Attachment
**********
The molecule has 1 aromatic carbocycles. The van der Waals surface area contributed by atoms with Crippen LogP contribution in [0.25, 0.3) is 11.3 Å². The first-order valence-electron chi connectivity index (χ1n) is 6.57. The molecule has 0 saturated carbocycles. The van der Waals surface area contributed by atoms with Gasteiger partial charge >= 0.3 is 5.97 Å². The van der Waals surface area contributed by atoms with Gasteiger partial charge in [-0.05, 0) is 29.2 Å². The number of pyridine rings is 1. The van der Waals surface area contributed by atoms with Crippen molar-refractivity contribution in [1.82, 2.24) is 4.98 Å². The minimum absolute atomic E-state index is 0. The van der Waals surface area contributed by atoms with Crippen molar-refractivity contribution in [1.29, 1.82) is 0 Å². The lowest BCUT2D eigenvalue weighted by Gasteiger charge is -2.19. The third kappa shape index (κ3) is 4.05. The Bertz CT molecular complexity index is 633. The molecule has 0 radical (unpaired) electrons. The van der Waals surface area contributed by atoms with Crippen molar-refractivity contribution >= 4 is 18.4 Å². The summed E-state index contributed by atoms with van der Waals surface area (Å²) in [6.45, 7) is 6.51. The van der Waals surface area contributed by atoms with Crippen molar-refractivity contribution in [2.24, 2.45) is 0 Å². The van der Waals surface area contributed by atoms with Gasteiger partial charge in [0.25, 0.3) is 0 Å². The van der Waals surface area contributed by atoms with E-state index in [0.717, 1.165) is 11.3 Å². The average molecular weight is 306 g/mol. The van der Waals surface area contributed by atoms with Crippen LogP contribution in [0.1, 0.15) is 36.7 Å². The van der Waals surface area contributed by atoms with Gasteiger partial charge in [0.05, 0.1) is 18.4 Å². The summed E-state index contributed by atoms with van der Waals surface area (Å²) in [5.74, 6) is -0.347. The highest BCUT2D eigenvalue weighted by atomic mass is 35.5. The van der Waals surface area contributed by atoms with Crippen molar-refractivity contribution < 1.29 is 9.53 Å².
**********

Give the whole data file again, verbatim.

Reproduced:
The molecule has 1 aromatic carbocycles. The van der Waals surface area contributed by atoms with Crippen LogP contribution in [0.25, 0.3) is 11.3 Å². The first-order valence-electron chi connectivity index (χ1n) is 6.57. The molecule has 0 saturated carbocycles. The van der Waals surface area contributed by atoms with Gasteiger partial charge >= 0.3 is 5.97 Å². The van der Waals surface area contributed by atoms with Gasteiger partial charge in [-0.05, 0) is 29.2 Å². The number of pyridine rings is 1. The van der Waals surface area contributed by atoms with Crippen molar-refractivity contribution in [1.82, 2.24) is 4.98 Å². The minimum absolute atomic E-state index is 0. The van der Waals surface area contributed by atoms with Crippen molar-refractivity contribution in [1.29, 1.82) is 0 Å². The lowest BCUT2D eigenvalue weighted by Gasteiger charge is -2.19. The third kappa shape index (κ3) is 4.05. The Bertz CT molecular complexity index is 633. The molecule has 0 radical (unpaired) electrons. The van der Waals surface area contributed by atoms with Crippen molar-refractivity contribution >= 4 is 18.4 Å². The summed E-state index contributed by atoms with van der Waals surface area (Å²) in [6.45, 7) is 6.51. The van der Waals surface area contributed by atoms with Crippen molar-refractivity contribution in [2.24, 2.45) is 0 Å². The van der Waals surface area contributed by atoms with Gasteiger partial charge in [0.25, 0.3) is 0 Å². The van der Waals surface area contributed by atoms with E-state index in [0.717, 1.165) is 11.3 Å². The average molecular weight is 306 g/mol. The van der Waals surface area contributed by atoms with Crippen LogP contribution in [0.1, 0.15) is 36.7 Å². The van der Waals surface area contributed by atoms with Gasteiger partial charge in [0.05, 0.1) is 18.4 Å². The summed E-state index contributed by atoms with van der Waals surface area (Å²) in [5.74, 6) is -0.347. The highest BCUT2D eigenvalue weighted by atomic mass is 35.5. The van der Waals surface area contributed by atoms with Crippen molar-refractivity contribution < 1.29 is 9.53 Å².